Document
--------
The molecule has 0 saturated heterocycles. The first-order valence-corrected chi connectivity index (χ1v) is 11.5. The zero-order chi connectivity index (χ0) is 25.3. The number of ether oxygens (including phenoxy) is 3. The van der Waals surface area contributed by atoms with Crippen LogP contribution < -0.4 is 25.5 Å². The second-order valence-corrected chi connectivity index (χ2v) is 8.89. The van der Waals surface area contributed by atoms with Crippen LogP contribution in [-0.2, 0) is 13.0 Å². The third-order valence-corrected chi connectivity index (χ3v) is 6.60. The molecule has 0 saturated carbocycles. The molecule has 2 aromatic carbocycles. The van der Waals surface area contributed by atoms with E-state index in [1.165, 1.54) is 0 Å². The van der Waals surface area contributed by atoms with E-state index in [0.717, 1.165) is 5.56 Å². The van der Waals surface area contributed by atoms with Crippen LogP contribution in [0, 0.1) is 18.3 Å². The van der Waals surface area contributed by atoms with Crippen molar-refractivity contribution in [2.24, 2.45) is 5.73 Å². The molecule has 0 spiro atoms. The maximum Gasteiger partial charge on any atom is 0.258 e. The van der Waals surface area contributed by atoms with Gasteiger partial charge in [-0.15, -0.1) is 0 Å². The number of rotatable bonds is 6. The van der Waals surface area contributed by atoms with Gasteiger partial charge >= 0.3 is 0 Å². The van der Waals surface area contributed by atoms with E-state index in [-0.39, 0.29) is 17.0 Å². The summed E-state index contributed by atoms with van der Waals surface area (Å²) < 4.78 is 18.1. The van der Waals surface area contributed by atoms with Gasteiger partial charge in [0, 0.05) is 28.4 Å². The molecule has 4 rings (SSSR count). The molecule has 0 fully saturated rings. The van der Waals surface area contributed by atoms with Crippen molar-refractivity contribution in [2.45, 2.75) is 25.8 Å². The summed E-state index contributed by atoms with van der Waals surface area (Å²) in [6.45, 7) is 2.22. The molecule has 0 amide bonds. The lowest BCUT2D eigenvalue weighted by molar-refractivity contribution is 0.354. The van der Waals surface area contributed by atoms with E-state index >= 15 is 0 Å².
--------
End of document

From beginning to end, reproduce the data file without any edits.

The molecule has 0 saturated heterocycles. The first-order valence-corrected chi connectivity index (χ1v) is 11.5. The zero-order chi connectivity index (χ0) is 25.3. The number of ether oxygens (including phenoxy) is 3. The van der Waals surface area contributed by atoms with Crippen LogP contribution < -0.4 is 25.5 Å². The second-order valence-corrected chi connectivity index (χ2v) is 8.89. The van der Waals surface area contributed by atoms with Crippen LogP contribution in [-0.2, 0) is 13.0 Å². The third-order valence-corrected chi connectivity index (χ3v) is 6.60. The molecule has 0 saturated carbocycles. The molecule has 2 aromatic carbocycles. The van der Waals surface area contributed by atoms with E-state index in [1.165, 1.54) is 0 Å². The van der Waals surface area contributed by atoms with E-state index in [0.717, 1.165) is 5.56 Å². The van der Waals surface area contributed by atoms with Crippen LogP contribution in [0, 0.1) is 18.3 Å². The van der Waals surface area contributed by atoms with Crippen molar-refractivity contribution in [2.24, 2.45) is 5.73 Å². The molecule has 0 spiro atoms. The maximum Gasteiger partial charge on any atom is 0.258 e. The van der Waals surface area contributed by atoms with Gasteiger partial charge in [-0.15, -0.1) is 0 Å². The number of rotatable bonds is 6. The van der Waals surface area contributed by atoms with Gasteiger partial charge >= 0.3 is 0 Å². The van der Waals surface area contributed by atoms with E-state index in [-0.39, 0.29) is 17.0 Å². The summed E-state index contributed by atoms with van der Waals surface area (Å²) < 4.78 is 18.1. The van der Waals surface area contributed by atoms with Gasteiger partial charge in [0, 0.05) is 28.4 Å². The molecule has 4 rings (SSSR count). The molecule has 0 fully saturated rings. The van der Waals surface area contributed by atoms with Crippen molar-refractivity contribution in [2.45, 2.75) is 25.8 Å². The summed E-state index contributed by atoms with van der Waals surface area (Å²) in [6.45, 7) is 2.22. The molecule has 0 amide bonds. The lowest BCUT2D eigenvalue weighted by molar-refractivity contribution is 0.354. The van der Waals surface area contributed by atoms with E-state index >= 15 is 0 Å².